Relegation for losing teams, military style obstacle courses, training in acrobatics? Is minor hockey really that different in Russia? While keeping in mind that rules and practises different from area to area, Elite Level Hockey asked Nikolai Salov — who came to Canada as a teenager after learning how to play hockey in Russia — to describe minor hockey in his native country.
At what age did kids start playing in Russia?
SOLOV: I was 4 years old. All the practices for that team — roller blades in the summer and hockey skates in the winter time — they were teaching us fundamental skills for hockey and physical activity.
What is a typical practice like in Russian youth hockey?
SOLOV: Starting very young, we had an hour to hour-and-a-half skates and a lot of off-ice physical activity which involved stuff like pushups squats core and etc. alongside with playing bit of other sports like soccer, basketball and handball. We also had mandatory acrobatics in our facility mainly for injury prevention.
Are there hockey camps that Russian players attend?
SOLOV: Starting at the age of 12, my team would go out of town for a pre-season training camp for two weeks every summer. Practicing there for three times a day (1 skate, 2 off ice) and without seeing parents or family. Some dryland training days could involve sprints, exercises on the hill (running up, jumping up hill), long distance runs (6km-10km), obstacle course training in military style. Weather conditions were usually ignored so I had to do it in the rain, storm and even hail.
We only could eat what given at the camp; dietary, healthy meal which weren’t as tasty as regular food at home. All unhealthy snacks brought from outside the camp were taken.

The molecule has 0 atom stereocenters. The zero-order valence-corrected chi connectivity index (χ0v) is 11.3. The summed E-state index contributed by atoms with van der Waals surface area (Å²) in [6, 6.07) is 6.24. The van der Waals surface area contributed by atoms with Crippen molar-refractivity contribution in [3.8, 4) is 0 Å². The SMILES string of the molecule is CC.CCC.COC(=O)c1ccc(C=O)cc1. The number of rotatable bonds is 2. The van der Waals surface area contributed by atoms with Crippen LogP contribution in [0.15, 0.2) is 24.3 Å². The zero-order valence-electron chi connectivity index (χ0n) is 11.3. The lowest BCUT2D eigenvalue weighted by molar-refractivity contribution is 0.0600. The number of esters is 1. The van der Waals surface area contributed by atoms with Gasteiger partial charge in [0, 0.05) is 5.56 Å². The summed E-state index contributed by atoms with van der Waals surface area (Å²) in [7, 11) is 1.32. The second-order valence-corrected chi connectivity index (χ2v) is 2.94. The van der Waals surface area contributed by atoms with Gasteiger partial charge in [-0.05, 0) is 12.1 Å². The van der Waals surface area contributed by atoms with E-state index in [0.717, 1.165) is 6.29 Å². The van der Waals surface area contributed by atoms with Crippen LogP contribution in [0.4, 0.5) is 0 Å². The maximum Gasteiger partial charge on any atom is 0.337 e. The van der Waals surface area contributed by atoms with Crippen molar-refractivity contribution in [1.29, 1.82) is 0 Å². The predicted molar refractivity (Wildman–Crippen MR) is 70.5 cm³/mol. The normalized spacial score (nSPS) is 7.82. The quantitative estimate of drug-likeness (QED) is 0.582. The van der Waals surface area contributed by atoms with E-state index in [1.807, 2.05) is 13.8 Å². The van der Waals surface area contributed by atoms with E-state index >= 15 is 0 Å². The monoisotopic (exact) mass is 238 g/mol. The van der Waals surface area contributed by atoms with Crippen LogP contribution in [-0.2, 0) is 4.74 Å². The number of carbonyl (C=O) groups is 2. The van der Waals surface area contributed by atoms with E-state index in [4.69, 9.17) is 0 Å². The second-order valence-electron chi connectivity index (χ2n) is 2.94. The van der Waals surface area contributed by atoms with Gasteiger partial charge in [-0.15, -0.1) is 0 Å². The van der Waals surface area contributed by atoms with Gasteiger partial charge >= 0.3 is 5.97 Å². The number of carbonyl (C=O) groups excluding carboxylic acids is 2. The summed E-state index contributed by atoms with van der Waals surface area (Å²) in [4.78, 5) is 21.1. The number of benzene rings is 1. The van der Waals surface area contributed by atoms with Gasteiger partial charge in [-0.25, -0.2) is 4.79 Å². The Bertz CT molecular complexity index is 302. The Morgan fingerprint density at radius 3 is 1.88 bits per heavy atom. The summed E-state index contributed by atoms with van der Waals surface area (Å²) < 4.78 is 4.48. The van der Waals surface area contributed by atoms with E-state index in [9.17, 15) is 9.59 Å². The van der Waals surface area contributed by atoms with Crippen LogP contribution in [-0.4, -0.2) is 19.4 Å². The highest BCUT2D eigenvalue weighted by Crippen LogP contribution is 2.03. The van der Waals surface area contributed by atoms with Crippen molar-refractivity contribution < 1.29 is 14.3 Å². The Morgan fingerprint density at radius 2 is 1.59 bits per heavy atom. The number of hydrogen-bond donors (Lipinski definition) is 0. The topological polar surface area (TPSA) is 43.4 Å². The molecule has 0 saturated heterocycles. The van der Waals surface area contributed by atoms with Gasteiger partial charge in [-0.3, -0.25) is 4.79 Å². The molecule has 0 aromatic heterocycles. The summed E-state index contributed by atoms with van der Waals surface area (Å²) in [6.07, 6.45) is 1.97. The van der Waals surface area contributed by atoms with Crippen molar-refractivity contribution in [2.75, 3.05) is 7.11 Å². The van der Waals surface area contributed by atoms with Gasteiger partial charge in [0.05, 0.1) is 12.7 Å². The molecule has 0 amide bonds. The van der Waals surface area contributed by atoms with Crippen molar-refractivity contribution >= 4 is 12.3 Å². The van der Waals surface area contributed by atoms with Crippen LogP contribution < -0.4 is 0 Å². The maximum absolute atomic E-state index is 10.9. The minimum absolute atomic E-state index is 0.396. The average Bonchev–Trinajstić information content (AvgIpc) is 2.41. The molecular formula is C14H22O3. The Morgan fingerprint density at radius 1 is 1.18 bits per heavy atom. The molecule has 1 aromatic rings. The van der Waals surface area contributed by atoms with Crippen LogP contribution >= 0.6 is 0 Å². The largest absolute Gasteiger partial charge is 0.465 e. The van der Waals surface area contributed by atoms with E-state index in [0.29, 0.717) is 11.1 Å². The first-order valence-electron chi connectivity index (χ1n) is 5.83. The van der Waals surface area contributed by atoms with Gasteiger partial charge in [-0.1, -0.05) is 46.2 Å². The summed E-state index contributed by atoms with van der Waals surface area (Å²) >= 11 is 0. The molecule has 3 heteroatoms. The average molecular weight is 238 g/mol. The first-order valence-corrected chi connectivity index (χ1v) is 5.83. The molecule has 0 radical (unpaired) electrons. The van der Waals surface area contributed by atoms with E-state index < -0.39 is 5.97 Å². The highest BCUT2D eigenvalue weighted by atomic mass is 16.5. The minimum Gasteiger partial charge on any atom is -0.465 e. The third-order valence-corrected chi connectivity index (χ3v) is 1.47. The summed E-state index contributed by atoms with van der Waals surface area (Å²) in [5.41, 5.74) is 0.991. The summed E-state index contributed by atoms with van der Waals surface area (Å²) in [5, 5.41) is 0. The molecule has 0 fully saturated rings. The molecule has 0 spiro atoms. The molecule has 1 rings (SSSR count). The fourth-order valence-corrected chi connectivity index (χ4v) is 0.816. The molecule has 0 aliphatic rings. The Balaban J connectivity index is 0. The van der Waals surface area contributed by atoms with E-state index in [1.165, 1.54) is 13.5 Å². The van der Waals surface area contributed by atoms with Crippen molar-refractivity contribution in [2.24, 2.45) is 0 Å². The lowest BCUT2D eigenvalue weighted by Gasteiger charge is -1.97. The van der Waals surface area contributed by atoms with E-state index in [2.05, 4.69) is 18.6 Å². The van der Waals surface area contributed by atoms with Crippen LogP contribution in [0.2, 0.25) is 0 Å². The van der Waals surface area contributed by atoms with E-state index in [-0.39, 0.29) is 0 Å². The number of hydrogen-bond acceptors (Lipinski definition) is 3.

In Canada there are various levels such as AAA, AA, house league etc and kids tend to play for their hometown team. Is it similar in Russia?
SOLOV: It is a pretty similar system based on levels of team for youth hockey in Russia, but first teams have to qualify for being a AAA, AA or A team. Also, teams had chances to move up from AA to AAA and opposite if they were first or last in their division. Sometimes there were different teams for different age groups, but the teams like mine affiliated with a KHL organization were usually the top team. For example: Akbars Kazan, Niftehimic Nizhnekamsk were the other teams in our group.
Are tournaments part of competition in Russian youth hockey?
SOLOV: Tournaments are a big part of competition in Russian hockey. Most of those tournaments I got to play against teams outside of our group such as Dynamo Moscow, Spartak Moscow, CSKA Moscow and even teams from outside of Russia. The most memorable tournament I participated in was Tretyak’s Cup in Moscow where my team ended up getting bronze medal and we received them from legendary goalie (Vladislav Tretiak) himself.
Do you notice a difference between what skills are focused on in Canada vs. Russia?
SOLOV: Both countries have different player development. In Canada, coaches focus on skills separately and one at a time (skating, shooting, stickhandling). Russian hockey focuses more on physical strength at youth and minor hockey, especially that game is played on bigger ice surface. Despite that, Canadian hockey is more physical and you can even find smallest guys go for hits.